Recently, researchers from DeepMind, UC Berkeley and the University of Oxford introduced a knowledge distillation strategy for injecting syntactic biases into BERT pre-training in order to benchmark natural language understanding.
Bidirectional Encoder Representation from Transformers or BERT is one of the most popular neural network-based techniques for natural language processing (NLP) while pre-training. At the current scenario, while we search for anything on Google search engine, BERT provides us with the answers to our queries.
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Google has been using this model to make search better and improve featured snippets since last year. However, developers from the tech giant stated that this model has some flaws and does not always provide the exact answer we are looking for.
Large-scale textual representation learners trained on a colossal amount of data have achieved notable success on downstream tasks as well as challenging tests of syntactic grammaticality judgment tasks. However, there are some points that remain questionable, such as whether scalable learners like Bidirectional Encoder Representations from Transformers (BERT) can become completely proficient in the syntax of natural language on account of data scale or whether they still benefit from more precise syntactic biases.
The researchers worked towards answering these questions by devising a new pretraining strategy that injects syntactic biases into a BERT learner that works well at scale. Since BERT models concealed words in bidirectional context, the researchers proposed to distil the approximate marginal distribution over the words in context from the syntactic language model.
Behind the Distillation Strategy
The structure-distilled BERT model differs from the standard BERT only in its pretraining objective, and hence it retains the scalability afforded by Transformer architectures as well as specialised hardware like TPUs. This approach also maintained the complete compatibility with the standard BERT pipelines. Furthermore, the structure-distilled BERT models can simply be loaded as pre-trained BERT weights, which can be fine-tuned in the exact same fashion.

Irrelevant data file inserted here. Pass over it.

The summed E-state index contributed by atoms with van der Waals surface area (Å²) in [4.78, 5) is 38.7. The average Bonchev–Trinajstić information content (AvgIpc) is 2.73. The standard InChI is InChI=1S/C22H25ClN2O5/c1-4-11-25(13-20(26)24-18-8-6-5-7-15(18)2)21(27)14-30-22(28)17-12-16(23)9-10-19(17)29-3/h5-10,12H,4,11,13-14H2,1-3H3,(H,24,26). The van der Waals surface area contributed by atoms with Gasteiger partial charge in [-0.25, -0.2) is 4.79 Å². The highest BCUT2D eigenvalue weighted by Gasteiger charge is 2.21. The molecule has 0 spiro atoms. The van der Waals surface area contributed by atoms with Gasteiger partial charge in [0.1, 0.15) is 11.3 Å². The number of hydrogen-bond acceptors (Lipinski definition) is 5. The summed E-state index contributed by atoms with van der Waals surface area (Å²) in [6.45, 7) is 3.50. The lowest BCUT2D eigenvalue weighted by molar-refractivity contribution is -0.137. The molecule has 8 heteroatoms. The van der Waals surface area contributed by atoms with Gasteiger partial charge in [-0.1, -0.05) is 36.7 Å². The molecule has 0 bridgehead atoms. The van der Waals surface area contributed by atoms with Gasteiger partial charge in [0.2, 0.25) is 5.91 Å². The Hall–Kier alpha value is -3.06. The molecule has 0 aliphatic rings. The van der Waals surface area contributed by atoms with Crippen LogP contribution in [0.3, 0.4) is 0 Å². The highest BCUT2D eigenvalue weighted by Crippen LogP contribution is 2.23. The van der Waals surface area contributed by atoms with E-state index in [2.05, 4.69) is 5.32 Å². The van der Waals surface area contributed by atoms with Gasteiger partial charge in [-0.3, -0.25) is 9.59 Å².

The structure-distilled BERTs have been evaluated on six diverse structured prediction tasks that encompass phrase-structure parsing (in-domain and out-of-domain), dependency parsing, semantic role labelling, coreference resolution, and a CCG super-tagging probe, along with the GLUE benchmark.
According to the researchers, the contributions of this research are mentioned below:
- Showcasing the benefits of syntactic biases, even for representation learners that leverage large amounts of data
- This research help better understand where syntactic biases are the most helpful
- According to the researchers, this research made a demonstration for designing approaches, which will not only work well at scale but also integrate stronger notions of syntactic biases
According to the researchers, this approach includes two limitations as mentioned below:
- Firstly, the researchers assumed the existence of decent-quality “silver grade” phrase-structure trees to train the Recurrent Neural Network Grammars (RNNG). Due to the existence of accurate phrase-structure parsers, this assumption holds true for the English language, while this is not necessarily the same case for other natural languages.
- Secondly, pretraining the BERT student in the naive implementation is about half as fast on TPUs compared to the baseline due to I/O bottleneck. This overhead only applies at pretraining and can be reduced through parallelisation.
The researchers used Recurrent Neural Network Grammars (RNNG) as the teacher model to train the structure-distilled BERT models. Recurrent Neural Network Grammars (RNNG) is a probabilistic model of phrase-structure trees that can be trained generatively and used as a Language Model (LM) or as a parser.
The structure-distilled BERT models outperformed the baseline on a diverse set of 6 structured prediction tasks and reduced the relative error by 2-21% on a diverse set of structured prediction tasks. The researchers achieved this outcome by pretraining the BERT student with Recurrent Neural Network Grammars (RNNG) teacher model.
The findings in this research suggest that the syntactic inductive biases are advantageous for a diverse array of structured prediction tasks, which also includes tasks that are not explicitly syntactic in nature. Moreover, these biases are helpful for improving the fine-tuning sample techniques’ efficiency on downstream tasks.
Read the paper here.